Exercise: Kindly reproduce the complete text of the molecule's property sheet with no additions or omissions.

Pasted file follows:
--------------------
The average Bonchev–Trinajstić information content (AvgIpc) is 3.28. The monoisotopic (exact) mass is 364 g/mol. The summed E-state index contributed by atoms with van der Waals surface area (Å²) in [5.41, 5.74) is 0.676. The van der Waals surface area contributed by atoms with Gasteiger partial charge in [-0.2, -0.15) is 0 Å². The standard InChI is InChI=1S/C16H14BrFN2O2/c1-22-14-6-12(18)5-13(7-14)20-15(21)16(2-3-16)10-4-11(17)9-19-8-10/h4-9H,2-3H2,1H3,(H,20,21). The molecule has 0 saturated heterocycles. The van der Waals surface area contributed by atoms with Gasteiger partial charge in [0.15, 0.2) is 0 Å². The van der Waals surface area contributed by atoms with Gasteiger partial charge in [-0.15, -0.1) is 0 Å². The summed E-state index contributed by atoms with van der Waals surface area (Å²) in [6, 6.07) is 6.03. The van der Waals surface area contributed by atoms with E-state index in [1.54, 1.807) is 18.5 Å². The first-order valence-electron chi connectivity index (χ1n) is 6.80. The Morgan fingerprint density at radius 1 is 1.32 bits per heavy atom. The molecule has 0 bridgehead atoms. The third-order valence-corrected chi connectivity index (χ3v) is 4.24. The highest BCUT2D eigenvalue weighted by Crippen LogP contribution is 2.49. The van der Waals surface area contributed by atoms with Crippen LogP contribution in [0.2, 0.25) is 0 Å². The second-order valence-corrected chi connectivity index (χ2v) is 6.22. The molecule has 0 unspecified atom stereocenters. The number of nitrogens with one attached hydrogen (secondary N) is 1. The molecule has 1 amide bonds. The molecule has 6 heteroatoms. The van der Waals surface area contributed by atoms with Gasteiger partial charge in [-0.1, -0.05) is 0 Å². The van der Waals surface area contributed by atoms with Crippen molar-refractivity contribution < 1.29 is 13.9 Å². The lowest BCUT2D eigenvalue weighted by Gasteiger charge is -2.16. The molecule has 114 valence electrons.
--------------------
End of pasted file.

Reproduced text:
The average Bonchev–Trinajstić information content (AvgIpc) is 3.28. The monoisotopic (exact) mass is 364 g/mol. The summed E-state index contributed by atoms with van der Waals surface area (Å²) in [5.41, 5.74) is 0.676. The van der Waals surface area contributed by atoms with Gasteiger partial charge in [-0.2, -0.15) is 0 Å². The standard InChI is InChI=1S/C16H14BrFN2O2/c1-22-14-6-12(18)5-13(7-14)20-15(21)16(2-3-16)10-4-11(17)9-19-8-10/h4-9H,2-3H2,1H3,(H,20,21). The molecule has 0 saturated heterocycles. The van der Waals surface area contributed by atoms with Gasteiger partial charge in [0.15, 0.2) is 0 Å². The van der Waals surface area contributed by atoms with Gasteiger partial charge in [-0.15, -0.1) is 0 Å². The summed E-state index contributed by atoms with van der Waals surface area (Å²) in [6, 6.07) is 6.03. The van der Waals surface area contributed by atoms with E-state index in [1.54, 1.807) is 18.5 Å². The first-order valence-electron chi connectivity index (χ1n) is 6.80. The Morgan fingerprint density at radius 1 is 1.32 bits per heavy atom. The molecule has 0 bridgehead atoms. The third-order valence-corrected chi connectivity index (χ3v) is 4.24. The highest BCUT2D eigenvalue weighted by Crippen LogP contribution is 2.49. The van der Waals surface area contributed by atoms with Crippen LogP contribution in [0.2, 0.25) is 0 Å². The second-order valence-corrected chi connectivity index (χ2v) is 6.22. The molecule has 0 unspecified atom stereocenters. The number of nitrogens with one attached hydrogen (secondary N) is 1. The molecule has 1 amide bonds. The molecule has 6 heteroatoms. The van der Waals surface area contributed by atoms with Gasteiger partial charge in [-0.1, -0.05) is 0 Å². The van der Waals surface area contributed by atoms with Crippen molar-refractivity contribution < 1.29 is 13.9 Å². The lowest BCUT2D eigenvalue weighted by Gasteiger charge is -2.16. The molecule has 114 valence electrons.